Nearly a year and a half after the passage of the Coronavirus Aid, Relief, and Economic Security Act (the “CARES Act”)1 on March 27, 2020, the Special Inspector General for Pandemic Recovery (“SIGPR”) has ramped up and is investigating fraud related to the U.S. government’s pandemic relief efforts.
On March 26, 2021, the Department of Justice (“DOJ”) issued a press release trumpeting the agency’s “historic level of enforcement action” in response to COVID-19 related fraud.
While the 5-page Paycheck Protection Program (“PPP”) Loan Forgiveness Application looks pretty simple, those who have already worked with the form know that it is not.
On July 28, 2020, the Small Business Administration’s (“SBA”) Inspector General (“IG”), Hannibal “Mike” Ware, issued a Management Alert informing SBA Administrator Jovita Carranza that the IG’s preliminary review of the Economic Injury Disaster Loan and Advance (“EIDL”) grant program revealed strong indicators of widespread potential fraud.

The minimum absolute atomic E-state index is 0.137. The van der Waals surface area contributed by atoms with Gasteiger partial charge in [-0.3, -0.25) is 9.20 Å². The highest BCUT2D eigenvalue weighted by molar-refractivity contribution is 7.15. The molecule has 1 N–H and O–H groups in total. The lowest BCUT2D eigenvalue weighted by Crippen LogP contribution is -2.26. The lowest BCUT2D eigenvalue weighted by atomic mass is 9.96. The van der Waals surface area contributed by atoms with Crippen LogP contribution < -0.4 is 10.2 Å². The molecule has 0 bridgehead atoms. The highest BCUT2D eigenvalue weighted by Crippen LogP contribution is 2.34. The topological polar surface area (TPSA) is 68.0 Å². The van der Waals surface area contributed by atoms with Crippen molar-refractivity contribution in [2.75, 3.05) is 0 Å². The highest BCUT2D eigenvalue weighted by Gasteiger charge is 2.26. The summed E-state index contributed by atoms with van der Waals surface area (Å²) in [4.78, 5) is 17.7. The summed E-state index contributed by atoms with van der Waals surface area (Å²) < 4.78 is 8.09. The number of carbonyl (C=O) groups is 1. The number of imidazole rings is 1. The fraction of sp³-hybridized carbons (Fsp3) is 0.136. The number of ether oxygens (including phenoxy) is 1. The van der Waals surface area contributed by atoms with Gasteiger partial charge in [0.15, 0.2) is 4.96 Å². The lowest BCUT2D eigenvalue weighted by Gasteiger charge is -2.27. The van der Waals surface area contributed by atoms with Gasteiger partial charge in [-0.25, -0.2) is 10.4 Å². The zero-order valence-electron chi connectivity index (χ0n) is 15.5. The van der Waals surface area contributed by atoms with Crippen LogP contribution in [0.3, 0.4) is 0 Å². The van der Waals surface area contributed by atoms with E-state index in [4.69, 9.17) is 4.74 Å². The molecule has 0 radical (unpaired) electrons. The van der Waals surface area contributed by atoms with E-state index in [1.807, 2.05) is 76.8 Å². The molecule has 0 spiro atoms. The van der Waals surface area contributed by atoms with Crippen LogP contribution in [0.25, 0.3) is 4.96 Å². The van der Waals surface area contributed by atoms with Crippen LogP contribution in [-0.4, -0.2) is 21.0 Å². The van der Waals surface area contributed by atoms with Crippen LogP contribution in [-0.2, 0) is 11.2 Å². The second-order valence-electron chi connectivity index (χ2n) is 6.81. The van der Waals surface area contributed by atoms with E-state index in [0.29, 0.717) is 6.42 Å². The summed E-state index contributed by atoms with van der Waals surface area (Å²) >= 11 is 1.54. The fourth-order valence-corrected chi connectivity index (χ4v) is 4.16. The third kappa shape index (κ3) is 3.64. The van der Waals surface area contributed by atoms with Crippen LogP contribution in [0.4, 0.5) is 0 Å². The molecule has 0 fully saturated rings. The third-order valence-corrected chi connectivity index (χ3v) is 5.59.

Since the Paycheck Protection Program Flexibility Act became law on June 5, 2020, Treasury and the Small Business Administration (“SBA”) have released several new and revised rules for the Paycheck Protection Program (“PPP”). This guidance implements provisions of the PPP Flexibility Act and makes other changes to the program.
The U.S. Department of Justice (DOJ) has a track record of aggressively pursuing those suspected of fraudulently exploiting federal relief programs meant to combat crises,1 and early signs indicate that DOJ will continue this practice with the current COVID-19 pandemic.
Scrutiny into Paycheck Protection Program Loans Intensifies — Attracts SEC Attention
On May 16, 2020, the Small Business Administration (“SBA”), in consultation with the Department of the Treasury, released the Paycheck Protection Program (“PPP”) Loan Forgiveness Application (the “Application”), available here.
On May 13, 2020, the Department of the Treasury and the Small Business Administration (“SBA”) released guidance on how SBA will review a borrower’s required certification that “[c]urrent economic uncertainty makes this loan request necessary to support the ongoing operations of the Applicant.”